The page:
Thursday, May 4, 2017

Neon green while bike commuting

Car passing by with about 15-18
inches of space
I rode wearing both grey and neon green. Being seen and being given more room as a bicycle commuter is important, and I am convinced wearing a neon green shirt, neon green helmet, and blinking lights makes a difference. While not a truly scientific process, over about a 2-week period I alternated between wearing a grey shirt and no blinking bike lights and wearing a neon green shirt and blinking bike lights during my daily bicycle commute. I had both front (white) and rear (red) facing lights, and for this discussion, I focus on the behavior of vehicle drivers that passed me. I did not have a way to measure differences in passing distance, but I did observe what seemed like significant, practical differences in amount of space others left when passing by, and in my comfort level.
Wearing neon green with blinking lights;
drivers seem to pass with more room

From what I observed both while riding, and after re-reviewing video of my commutes, wearing the neon green and lights resulted in vehicles passing by me with more room. In many cases, if the left lane was clear, drivers were more likely to actually change lanes from the right to the left lane when passing by when I was wearing the neon green with blinking lights. When they did not change lanes they were more likely to provide more room between their vehicle and me by moving further left within their lane.

With grey shirt, drivers seem
to pass with less room
These images show both the front view and a side view in a mirror attached the bicycle handlebars. The first image shows me wearing neon green (and lights) with a blue pick-up truck in the left lane, about to pass by, with a full lane's worth of distance (about 12-14 feet) away. In this case the truck actually changed lanes from the right to the left before passing by. The other image shows me wearing a grey shirt (and no bike lights) while a white sedan passes close by, with only about 2-3 feet of distance between us. This difference was commonly observed throughout the 2 weeks. I think more drivers (duh) noticed me earlier and where more likely to change lanes or move left within their lane when I wore neon green with the blinking lights, as compared to the grey-shirt case.

2 front & 3 back blinky blinky
LED lights w/rechargeable batteries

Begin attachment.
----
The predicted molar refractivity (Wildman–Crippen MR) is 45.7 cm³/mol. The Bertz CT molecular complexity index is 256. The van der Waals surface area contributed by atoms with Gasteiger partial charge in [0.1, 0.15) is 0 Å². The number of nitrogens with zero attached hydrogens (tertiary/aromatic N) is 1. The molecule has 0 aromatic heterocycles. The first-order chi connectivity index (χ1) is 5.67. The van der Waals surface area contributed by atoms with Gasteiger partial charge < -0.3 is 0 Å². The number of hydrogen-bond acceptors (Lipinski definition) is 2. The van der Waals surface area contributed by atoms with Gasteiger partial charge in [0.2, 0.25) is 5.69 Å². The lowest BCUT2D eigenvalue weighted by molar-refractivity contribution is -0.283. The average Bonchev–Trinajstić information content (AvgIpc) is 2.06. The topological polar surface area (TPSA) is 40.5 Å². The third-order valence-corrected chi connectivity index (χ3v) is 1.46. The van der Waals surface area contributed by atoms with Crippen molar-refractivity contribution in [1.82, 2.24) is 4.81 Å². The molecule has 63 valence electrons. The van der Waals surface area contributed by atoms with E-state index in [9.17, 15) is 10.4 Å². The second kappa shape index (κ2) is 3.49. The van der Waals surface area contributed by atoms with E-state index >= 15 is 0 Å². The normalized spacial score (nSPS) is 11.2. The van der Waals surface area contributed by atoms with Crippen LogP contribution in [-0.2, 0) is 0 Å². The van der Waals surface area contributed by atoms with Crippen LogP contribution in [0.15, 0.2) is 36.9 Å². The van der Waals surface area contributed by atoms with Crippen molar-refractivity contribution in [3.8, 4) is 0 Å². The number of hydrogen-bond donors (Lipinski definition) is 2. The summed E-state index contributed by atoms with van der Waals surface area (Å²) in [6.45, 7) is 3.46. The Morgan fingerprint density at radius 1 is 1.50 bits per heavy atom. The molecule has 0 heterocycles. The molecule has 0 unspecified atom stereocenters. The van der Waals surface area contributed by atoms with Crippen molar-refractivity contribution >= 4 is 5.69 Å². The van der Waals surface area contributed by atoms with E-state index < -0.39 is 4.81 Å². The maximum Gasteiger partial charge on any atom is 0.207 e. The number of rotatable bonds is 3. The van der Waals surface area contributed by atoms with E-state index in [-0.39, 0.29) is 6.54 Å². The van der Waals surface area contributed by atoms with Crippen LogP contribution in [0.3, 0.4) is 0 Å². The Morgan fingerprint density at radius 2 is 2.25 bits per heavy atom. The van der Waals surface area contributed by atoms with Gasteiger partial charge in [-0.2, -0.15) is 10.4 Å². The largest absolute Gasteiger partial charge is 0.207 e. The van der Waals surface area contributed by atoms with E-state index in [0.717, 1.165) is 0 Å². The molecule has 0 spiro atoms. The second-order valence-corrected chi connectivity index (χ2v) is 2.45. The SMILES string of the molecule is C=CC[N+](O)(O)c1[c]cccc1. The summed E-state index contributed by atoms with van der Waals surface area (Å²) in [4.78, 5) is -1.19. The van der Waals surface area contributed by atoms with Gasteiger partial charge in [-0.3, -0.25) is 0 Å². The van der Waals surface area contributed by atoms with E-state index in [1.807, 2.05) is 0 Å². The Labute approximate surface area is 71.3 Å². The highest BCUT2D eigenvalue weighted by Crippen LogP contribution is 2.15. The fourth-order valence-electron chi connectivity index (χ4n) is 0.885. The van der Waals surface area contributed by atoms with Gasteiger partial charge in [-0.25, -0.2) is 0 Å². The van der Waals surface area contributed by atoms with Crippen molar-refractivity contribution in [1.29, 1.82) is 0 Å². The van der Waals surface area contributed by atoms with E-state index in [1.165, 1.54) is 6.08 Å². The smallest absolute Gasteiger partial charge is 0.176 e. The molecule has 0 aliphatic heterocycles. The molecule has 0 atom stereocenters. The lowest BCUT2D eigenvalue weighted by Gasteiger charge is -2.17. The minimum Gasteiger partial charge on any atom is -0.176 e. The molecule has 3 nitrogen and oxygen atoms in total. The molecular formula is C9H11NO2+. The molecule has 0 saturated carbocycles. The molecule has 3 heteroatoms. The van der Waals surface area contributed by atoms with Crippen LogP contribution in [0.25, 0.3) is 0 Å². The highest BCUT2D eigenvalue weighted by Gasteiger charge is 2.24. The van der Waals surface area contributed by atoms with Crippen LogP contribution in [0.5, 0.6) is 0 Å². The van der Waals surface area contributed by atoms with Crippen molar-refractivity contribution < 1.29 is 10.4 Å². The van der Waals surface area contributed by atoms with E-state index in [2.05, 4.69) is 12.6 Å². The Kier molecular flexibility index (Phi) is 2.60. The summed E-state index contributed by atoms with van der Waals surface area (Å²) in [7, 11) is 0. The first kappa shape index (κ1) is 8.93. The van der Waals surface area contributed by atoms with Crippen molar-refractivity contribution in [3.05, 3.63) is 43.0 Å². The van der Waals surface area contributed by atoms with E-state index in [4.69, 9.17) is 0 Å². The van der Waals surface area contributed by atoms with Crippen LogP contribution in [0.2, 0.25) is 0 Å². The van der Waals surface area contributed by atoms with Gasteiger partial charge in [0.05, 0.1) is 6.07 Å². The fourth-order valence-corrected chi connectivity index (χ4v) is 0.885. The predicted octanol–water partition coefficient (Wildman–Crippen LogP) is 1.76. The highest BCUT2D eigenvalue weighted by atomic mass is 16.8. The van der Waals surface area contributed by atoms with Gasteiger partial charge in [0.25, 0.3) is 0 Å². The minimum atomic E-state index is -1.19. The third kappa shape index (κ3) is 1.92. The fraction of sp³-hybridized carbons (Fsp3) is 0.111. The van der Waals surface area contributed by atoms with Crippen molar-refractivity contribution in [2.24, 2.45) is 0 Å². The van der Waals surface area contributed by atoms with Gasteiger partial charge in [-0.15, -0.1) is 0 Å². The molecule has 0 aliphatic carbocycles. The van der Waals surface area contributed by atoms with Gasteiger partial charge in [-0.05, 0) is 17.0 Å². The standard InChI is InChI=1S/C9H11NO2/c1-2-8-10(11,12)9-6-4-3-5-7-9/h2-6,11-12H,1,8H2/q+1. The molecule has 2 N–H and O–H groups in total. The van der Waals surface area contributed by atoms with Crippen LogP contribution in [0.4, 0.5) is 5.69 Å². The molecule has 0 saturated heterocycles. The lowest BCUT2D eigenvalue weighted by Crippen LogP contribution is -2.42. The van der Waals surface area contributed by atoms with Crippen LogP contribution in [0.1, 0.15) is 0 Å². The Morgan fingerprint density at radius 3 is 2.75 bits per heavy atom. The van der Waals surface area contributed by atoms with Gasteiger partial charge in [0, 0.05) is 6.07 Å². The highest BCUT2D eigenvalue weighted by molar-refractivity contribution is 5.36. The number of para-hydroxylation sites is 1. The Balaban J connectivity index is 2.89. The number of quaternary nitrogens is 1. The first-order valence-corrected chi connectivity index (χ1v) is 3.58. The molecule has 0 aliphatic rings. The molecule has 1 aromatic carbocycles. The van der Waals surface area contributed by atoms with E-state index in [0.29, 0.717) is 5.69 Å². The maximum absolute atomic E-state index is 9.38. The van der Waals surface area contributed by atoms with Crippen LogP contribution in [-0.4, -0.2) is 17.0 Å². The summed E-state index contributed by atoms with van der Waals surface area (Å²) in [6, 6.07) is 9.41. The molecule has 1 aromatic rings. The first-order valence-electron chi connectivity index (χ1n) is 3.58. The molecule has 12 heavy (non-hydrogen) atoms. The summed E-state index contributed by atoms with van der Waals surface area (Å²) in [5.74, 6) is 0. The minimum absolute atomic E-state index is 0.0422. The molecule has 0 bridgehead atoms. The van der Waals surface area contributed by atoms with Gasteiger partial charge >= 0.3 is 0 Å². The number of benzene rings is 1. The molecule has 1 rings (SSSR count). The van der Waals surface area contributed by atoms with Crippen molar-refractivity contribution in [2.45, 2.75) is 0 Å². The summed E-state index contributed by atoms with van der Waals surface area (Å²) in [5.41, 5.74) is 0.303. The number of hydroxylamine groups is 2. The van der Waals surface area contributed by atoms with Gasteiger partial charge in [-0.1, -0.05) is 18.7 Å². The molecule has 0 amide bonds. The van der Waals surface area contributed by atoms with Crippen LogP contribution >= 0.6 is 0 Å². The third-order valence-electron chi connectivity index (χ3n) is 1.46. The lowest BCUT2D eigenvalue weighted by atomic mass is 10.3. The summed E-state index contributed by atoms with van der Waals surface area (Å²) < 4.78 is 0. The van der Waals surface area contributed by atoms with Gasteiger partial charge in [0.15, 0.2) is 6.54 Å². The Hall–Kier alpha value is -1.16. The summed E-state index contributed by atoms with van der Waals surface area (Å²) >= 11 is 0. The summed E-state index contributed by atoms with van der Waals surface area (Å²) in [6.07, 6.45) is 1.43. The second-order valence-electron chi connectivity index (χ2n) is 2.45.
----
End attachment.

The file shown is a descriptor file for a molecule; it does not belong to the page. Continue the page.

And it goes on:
I run redundant, blinking bike lights, all LEDs. On the front I have a 2 watt and a 1/2-watt light which both blink. I run all the lights all the time. The lights all have either AA or AAA rechargeable batteries such as those by Duracell (available at Kroger). On the rear, I have 3 different lights, all blinking. Of course you can set the lights to run steady (or have some blink and some on steady), depending on where you are, and what you need. At night I often run one steady on the front and back. I also have an external bluetooth speaker (which can play via your phone) or via a plug, such as with my i-Pod Shuffle. I have a small piece of Velcro attached to the stem for the Shuffle but I usually stream Pandora or NPR online. Sort of an obnoxious audio horn on most of the time as a ride down the road or path. People do hear me coming!

I also have a bling-bling bell to alert pedestrians when riding on a shared-use path (or occasionally the sidewalk), a beverage holder for water bottle or coffee cup, and a left-side mirror. I have light-weight rain fenders too, and wear comfortable hiking pants to commute in which are passable at work too. My neon green gloves are used to cut the edge when cool, and the jacket has zip off sleeves so I can wear it as a vest when it is warm.

Anatomy of a bicycle commuter
When it rains I bring/wear a jacket underneath, and have rain pants as well if I need/want them. I also have a rechargeable RePlay video/audio recorder mounted facing forward. I don't have it all the time, but do like having it in case I want to review a recording. I wear a neon green helmet 99% of the time. The exception may be when going on vacation and renting a beach cruiser (at low speeds) along the boardwalk or while riding in a bouncy house (hah). When I travel to conferences, I usually plan ahead and find a bikeshare system and bring my helmet and jacket along. Most bikeshares have lights on the bikes.

All of this is not needed to ride a bike. You can jump on and ride relatively safely in work clothes and no helmet. One big reason I wear a helmet is that I have been hit (head on) and hit both the hood of the truck and the pavement with my helmeted head, and was able to walk away (much to emergency services' chagrin). Also a neon green helmet is visible to others, and one can even mount a light(s) onto it, and attach additional reflective tape. Or even a video camera. Plus it holds down a hat, and feels sort of like a thunder blanket or seat belt on my head.

Stay safe and get alternatively commuting!

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